Highway funds will dwindle, projects to be limited, unless transportation funding improves

Few projects will be completed across state in next few years

The Kansas Department of Transportation is planning for 9.6 million in 2011 and 0.5 million in 2012 for surfacing of the new U.S. Highway 59 already under construction, from Lawrence to the Douglas/Franklin County line. It’s one of the few dozen projects KDOT can actually afford.

The federal stimulus program may be injecting $348 million into state highway projects, but don’t expect a long list of new work in coming years, the state’s top transportation official warned Thursday.

Deb Miller, secretary of the Kansas Department of Transportation, said her department would be able to afford only a few dozen projects — including completion of a new U.S. Highway 59 south of Lawrence — during the next three years, given budget constraints.

And if Congress and the Kansas Legislature can’t come up with new or renewed transportation programs soon, even those projects could be in jeopardy.

“This is what keeps me up at night,” Miller said. “The funding situation could fall apart.”

Thursday’s warning likely won’t be the last from KDOT and its supporters, as some pivotal deadlines approach:

• Authorization for the federal program expires Sept. 30. If the program were allowed to expire, KDOT would expect to receive $285 million less than the $357 million the department received during the past fiscal year, a shortfall Miller said would require deep cuts into projects already in the works.

• The upcoming session of the Kansas Legislature likely will include discussions of a new state highway program, to follow up on the 10-year Comprehensive Transportation Program that expired June 30. The most recent program’s financed projects included the start of the U.S. 59 realignment.

For a department that already saw its State Highway Fund lose $106 million because of legislative adjustments, then see its budget trimmed by another $55 million since May, the view looking forward to new and anticipated projects appears cloudy.

Miller outlined a plan that calls for spending $336 million on projects this year, another $312 million in 2011 and $270 million in 2012 — or less than half the annual spending during each of the Comprehensive Transportation Program’s past 10 years.

“The truth is, that level of funding simply doesn’t meet the needs of our system and, if fiscal conditions continue to worsen, our short list of projects could get even shorter,” said Miller, who noted that the Governor’s Transportation Task Force figures that the state needs to spend $415 million a year just to maintain the system in place now.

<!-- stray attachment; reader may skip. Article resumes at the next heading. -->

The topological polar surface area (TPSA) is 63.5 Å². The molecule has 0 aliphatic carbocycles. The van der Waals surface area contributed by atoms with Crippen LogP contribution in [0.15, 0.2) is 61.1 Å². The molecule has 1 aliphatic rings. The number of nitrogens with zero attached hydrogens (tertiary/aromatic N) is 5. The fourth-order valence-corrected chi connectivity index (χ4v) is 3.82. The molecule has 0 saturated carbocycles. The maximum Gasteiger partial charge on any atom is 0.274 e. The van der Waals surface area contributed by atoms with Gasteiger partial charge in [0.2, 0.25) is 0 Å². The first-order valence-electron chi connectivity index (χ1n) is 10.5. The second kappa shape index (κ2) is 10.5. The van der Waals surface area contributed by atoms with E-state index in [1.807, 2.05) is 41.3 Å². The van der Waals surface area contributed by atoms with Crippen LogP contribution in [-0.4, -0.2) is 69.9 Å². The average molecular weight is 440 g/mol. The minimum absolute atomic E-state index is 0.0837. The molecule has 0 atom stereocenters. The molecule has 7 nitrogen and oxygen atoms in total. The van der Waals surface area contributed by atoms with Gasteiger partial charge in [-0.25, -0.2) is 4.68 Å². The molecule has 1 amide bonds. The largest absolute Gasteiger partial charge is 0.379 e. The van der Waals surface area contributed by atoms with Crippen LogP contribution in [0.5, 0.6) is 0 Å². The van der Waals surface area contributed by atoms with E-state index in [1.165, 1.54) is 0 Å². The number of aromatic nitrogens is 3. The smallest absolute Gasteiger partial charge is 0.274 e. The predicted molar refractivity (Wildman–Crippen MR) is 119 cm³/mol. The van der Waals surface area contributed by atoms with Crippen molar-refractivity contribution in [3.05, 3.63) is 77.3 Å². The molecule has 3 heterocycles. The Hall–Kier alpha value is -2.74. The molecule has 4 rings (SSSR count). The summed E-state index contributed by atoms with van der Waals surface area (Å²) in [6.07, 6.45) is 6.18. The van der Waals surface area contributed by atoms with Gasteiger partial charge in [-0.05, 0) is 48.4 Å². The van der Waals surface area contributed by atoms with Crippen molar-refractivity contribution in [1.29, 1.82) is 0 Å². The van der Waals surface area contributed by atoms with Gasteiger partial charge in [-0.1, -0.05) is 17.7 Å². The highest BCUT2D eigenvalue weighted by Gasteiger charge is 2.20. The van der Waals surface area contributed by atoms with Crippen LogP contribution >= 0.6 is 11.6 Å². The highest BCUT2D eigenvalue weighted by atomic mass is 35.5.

With that in mind, KDOT said Thursday that this year’s spending would focus on maintenance and other work that concentrates on preserving the existing system. About 300 maintenance projects — from painting bridges to resurfacing roads and the like — will be financed, although KDOT has not identified which of those projects will be accomplished.

Also Thursday, KDOT identified some specific projects slated for financing, including:

• $19.6 million in 2011 and $20.5 million in 2012 for surfacing of the new U.S. 59 highway already under construction, from Lawrence to the Douglas/Franklin County line. The first portion would be concrete, and run from the county line to North 650 Road; the second section would be asphalt, and go north from the interchange at North 650 Road to the existing four-lane section of U.S. 59, just south of Lawrence.

• $800,000 to replace a drainage bridge along U.S. 59, just south of North 900 Road. The bridge would be replaced after the new U.S. 59 is open, thereby reducing delays for traffic.

• $1.4 million in 2010 to replace the Mud Creek Bridge along U.S. Highway 24-40, about 2.5 miles east of U.S. 59 north of Lawrence.

Also set for financing is “initial planning” for construction of a new interchange at Bob Billings Parkway and the South Lawrence Trafficway in Lawrence. The interchange is one of five such projects chosen to join a list of 60 other projects already in the department’s “development pipeline.”

Miller cautioned that the department did not have money to finance construction of the interchange, only to plan for its eventual construction should money become available.